Standing before the podium, Clelland’s voice carried over the grounds of the memorial, where trees stood sentinel in their fall coats and sunlight bathed the names of the fallen miners inscribed on the memorial. Many in the audience joined with Clelland as she sang Amazing Grace.
“It’s an honor,” she said of being able to sing at the memorial.
She remembered her father as an exceptional man with a strong faith.
“He was an outstanding man, good Christian,” she said. “He taught us all how to sing.”
Clelland said he had a love of Gospel singing.
She also has everyday memories of her father as he went about his routine.
“Most of the memories that I have, though, is like in the evenings when he got ready to go to work,” she said. She said she also remembers when he would come home.
When the tragedy that claimed the life of her father and the other miners took place, she said it was “very hard” for her family.
“There was a lot of hurt and a lot of hatred…knowing that this could have been prevented and it wasn’t,” she said.
Today, she said, it still hurts, but there is also some type of comfort knowing that other people’s lives have been saved as a result of the safety and health legislation that has been passed.
But Roberts reminded everyone that miners and the union must still remain vigilant, despite the gains in safety that have been incorporated into the miners’ contract.
“But you know right this minute, there are lawyers from New York and Chicago and advisors from other places, mainly from Wall Street, that say…’this company’s in bankruptcy and we’re terminating this contract when we get down to the bankruptcy court,’” he said. “We’re going to have to stand up, brothers and sisters, again. I hate to mention that here, but I would be derelict in my duty, I would be dishonoring these people who fought for these things.”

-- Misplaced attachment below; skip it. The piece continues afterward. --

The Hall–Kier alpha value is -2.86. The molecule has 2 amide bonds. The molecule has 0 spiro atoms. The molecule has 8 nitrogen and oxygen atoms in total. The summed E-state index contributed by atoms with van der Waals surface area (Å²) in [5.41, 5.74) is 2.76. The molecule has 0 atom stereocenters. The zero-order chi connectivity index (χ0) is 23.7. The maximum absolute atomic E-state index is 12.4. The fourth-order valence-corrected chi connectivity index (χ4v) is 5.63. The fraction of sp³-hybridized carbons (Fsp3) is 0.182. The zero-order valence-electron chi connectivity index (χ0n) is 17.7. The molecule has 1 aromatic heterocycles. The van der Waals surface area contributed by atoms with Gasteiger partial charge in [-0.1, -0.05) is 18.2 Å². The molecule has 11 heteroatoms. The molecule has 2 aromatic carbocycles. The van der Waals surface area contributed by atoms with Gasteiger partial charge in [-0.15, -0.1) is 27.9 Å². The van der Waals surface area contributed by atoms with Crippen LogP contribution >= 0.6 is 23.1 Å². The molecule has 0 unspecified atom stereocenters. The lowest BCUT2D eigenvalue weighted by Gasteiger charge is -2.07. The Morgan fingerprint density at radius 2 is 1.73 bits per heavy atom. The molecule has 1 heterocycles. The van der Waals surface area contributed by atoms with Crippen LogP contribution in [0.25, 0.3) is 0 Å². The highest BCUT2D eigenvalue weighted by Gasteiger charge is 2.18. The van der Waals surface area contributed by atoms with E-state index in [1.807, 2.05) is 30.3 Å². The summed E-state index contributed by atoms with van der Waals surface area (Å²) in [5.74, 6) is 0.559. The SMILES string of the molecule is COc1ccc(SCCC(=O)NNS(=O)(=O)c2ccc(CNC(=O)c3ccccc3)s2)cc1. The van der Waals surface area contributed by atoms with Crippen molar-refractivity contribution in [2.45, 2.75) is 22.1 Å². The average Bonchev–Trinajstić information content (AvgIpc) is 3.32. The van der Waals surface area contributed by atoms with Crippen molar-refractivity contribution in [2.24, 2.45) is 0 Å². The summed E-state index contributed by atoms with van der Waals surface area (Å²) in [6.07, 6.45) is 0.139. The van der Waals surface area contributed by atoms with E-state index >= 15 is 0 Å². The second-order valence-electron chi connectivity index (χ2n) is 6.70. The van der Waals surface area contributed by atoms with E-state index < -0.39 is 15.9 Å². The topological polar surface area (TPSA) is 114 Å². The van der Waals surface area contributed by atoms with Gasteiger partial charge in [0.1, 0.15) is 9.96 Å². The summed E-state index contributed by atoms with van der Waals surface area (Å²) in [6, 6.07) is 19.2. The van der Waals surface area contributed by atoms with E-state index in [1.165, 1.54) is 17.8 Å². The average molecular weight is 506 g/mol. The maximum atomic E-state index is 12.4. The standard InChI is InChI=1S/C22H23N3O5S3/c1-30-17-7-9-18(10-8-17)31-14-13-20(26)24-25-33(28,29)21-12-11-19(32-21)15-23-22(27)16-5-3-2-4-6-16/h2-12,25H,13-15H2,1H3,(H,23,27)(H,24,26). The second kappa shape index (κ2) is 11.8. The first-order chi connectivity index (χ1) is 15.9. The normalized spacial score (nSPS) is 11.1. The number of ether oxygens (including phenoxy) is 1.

“We need safe mines so this never happens again,” he said, to applause and cheers.
At the end of his remarks, Roberts asked, “why is it that coal miners are always called upon to stand up and fight back?”
“I’ve got the answer for you,” he said. “Think about this tonight. Because God knows we can handle it.”
Levi Allen, UMWA International Secretary-Treasurer, was another of the speakers.
“And as we stand on this hallowed ground, we must remember that our foundations aren’t hollow…that the voids and the recesses in this earth are still being held up by the will and by the blood and by the souls of our brothers and sisters who defied gravity and braved the darkness and fought every single day for the simple things in life, the simple things that people take advantage of on a regular basis, like a roof over our heads and food on our table and clothes on our back.”
Some of the many others present at the service were Rick Altman, International District 31 Vice President, who served as master of ceremonies; Larry Knisell, who led the Pledge of Allegiance; Rev. D.D. Meighen, who said the invocation; House of Delegates Member Mike Caputo, who recited the roll call; Father Rodney Torbic, who said the benediction; and VFW Post #9916 with the rifle salute and Taps.